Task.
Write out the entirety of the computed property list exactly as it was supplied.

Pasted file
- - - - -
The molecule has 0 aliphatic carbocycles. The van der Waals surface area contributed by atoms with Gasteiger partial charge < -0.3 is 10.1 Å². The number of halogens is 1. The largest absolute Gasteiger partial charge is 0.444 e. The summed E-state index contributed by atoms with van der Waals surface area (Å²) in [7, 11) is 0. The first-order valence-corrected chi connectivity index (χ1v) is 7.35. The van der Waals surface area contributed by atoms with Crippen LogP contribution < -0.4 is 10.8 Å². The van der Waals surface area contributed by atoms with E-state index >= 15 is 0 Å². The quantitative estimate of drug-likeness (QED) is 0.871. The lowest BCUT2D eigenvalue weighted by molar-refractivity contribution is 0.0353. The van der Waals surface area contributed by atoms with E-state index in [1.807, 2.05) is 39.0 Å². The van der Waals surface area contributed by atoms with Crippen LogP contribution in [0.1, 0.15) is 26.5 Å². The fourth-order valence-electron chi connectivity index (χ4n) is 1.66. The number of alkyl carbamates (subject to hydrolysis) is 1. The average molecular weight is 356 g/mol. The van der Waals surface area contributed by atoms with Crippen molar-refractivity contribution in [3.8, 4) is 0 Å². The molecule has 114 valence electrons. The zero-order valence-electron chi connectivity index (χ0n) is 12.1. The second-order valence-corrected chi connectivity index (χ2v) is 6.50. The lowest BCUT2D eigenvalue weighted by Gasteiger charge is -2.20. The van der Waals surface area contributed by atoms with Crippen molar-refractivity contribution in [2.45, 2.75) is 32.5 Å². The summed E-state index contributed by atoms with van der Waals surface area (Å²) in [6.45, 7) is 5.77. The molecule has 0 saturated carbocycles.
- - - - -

The molecule has 0 aliphatic carbocycles. The van der Waals surface area contributed by atoms with Gasteiger partial charge < -0.3 is 10.1 Å². The number of halogens is 1. The largest absolute Gasteiger partial charge is 0.444 e. The summed E-state index contributed by atoms with van der Waals surface area (Å²) in [7, 11) is 0. The first-order valence-corrected chi connectivity index (χ1v) is 7.35. The van der Waals surface area contributed by atoms with Crippen LogP contribution < -0.4 is 10.8 Å². The van der Waals surface area contributed by atoms with E-state index >= 15 is 0 Å². The quantitative estimate of drug-likeness (QED) is 0.871. The lowest BCUT2D eigenvalue weighted by molar-refractivity contribution is 0.0353. The van der Waals surface area contributed by atoms with E-state index in [1.807, 2.05) is 39.0 Å². The van der Waals surface area contributed by atoms with Crippen LogP contribution in [0.1, 0.15) is 26.5 Å². The fourth-order valence-electron chi connectivity index (χ4n) is 1.66. The number of alkyl carbamates (subject to hydrolysis) is 1. The average molecular weight is 356 g/mol. The van der Waals surface area contributed by atoms with Crippen molar-refractivity contribution in [3.8, 4) is 0 Å². The molecule has 114 valence electrons. The zero-order valence-electron chi connectivity index (χ0n) is 12.1. The second-order valence-corrected chi connectivity index (χ2v) is 6.50. The lowest BCUT2D eigenvalue weighted by Gasteiger charge is -2.20. The van der Waals surface area contributed by atoms with Crippen molar-refractivity contribution in [2.45, 2.75) is 32.5 Å². The summed E-state index contributed by atoms with van der Waals surface area (Å²) in [6.45, 7) is 5.77. The molecule has 0 saturated carbocycles.